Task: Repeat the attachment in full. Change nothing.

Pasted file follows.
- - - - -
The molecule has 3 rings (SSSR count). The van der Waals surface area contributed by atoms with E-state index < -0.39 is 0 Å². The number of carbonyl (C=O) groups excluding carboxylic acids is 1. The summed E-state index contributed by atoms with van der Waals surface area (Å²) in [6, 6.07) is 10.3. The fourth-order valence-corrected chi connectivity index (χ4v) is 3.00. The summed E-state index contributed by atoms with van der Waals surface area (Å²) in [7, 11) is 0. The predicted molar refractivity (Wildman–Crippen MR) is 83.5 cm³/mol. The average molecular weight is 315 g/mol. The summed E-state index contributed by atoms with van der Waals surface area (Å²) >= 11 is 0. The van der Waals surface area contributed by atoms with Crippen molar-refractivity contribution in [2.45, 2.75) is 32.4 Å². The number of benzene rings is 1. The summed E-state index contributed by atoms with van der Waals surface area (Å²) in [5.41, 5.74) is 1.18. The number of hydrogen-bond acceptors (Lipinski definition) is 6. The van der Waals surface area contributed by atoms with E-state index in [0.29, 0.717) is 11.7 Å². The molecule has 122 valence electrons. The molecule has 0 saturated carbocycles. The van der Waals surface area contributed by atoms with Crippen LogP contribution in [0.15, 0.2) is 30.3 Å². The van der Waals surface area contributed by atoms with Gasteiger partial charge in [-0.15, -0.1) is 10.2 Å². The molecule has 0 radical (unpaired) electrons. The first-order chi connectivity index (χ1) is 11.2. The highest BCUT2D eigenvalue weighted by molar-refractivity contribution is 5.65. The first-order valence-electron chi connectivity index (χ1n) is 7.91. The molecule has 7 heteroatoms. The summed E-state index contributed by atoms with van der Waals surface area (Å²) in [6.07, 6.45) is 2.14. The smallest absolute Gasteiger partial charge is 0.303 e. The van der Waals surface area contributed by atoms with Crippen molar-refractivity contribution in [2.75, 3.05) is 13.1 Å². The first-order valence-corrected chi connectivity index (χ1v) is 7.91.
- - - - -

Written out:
The molecule has 3 rings (SSSR count). The van der Waals surface area contributed by atoms with E-state index < -0.39 is 0 Å². The number of carbonyl (C=O) groups excluding carboxylic acids is 1. The summed E-state index contributed by atoms with van der Waals surface area (Å²) in [6, 6.07) is 10.3. The fourth-order valence-corrected chi connectivity index (χ4v) is 3.00. The summed E-state index contributed by atoms with van der Waals surface area (Å²) in [7, 11) is 0. The predicted molar refractivity (Wildman–Crippen MR) is 83.5 cm³/mol. The average molecular weight is 315 g/mol. The summed E-state index contributed by atoms with van der Waals surface area (Å²) >= 11 is 0. The van der Waals surface area contributed by atoms with Crippen molar-refractivity contribution in [2.45, 2.75) is 32.4 Å². The number of benzene rings is 1. The summed E-state index contributed by atoms with van der Waals surface area (Å²) in [5.41, 5.74) is 1.18. The number of hydrogen-bond acceptors (Lipinski definition) is 6. The van der Waals surface area contributed by atoms with E-state index in [0.29, 0.717) is 11.7 Å². The molecule has 122 valence electrons. The molecule has 0 saturated carbocycles. The van der Waals surface area contributed by atoms with Crippen LogP contribution in [0.15, 0.2) is 30.3 Å². The van der Waals surface area contributed by atoms with Gasteiger partial charge in [-0.15, -0.1) is 10.2 Å². The molecule has 0 radical (unpaired) electrons. The first-order chi connectivity index (χ1) is 11.2. The highest BCUT2D eigenvalue weighted by molar-refractivity contribution is 5.65. The first-order valence-electron chi connectivity index (χ1n) is 7.91. The molecule has 7 heteroatoms. The summed E-state index contributed by atoms with van der Waals surface area (Å²) in [6.07, 6.45) is 2.14. The smallest absolute Gasteiger partial charge is 0.303 e. The van der Waals surface area contributed by atoms with Crippen molar-refractivity contribution in [2.75, 3.05) is 13.1 Å². The first-order valence-corrected chi connectivity index (χ1v) is 7.91.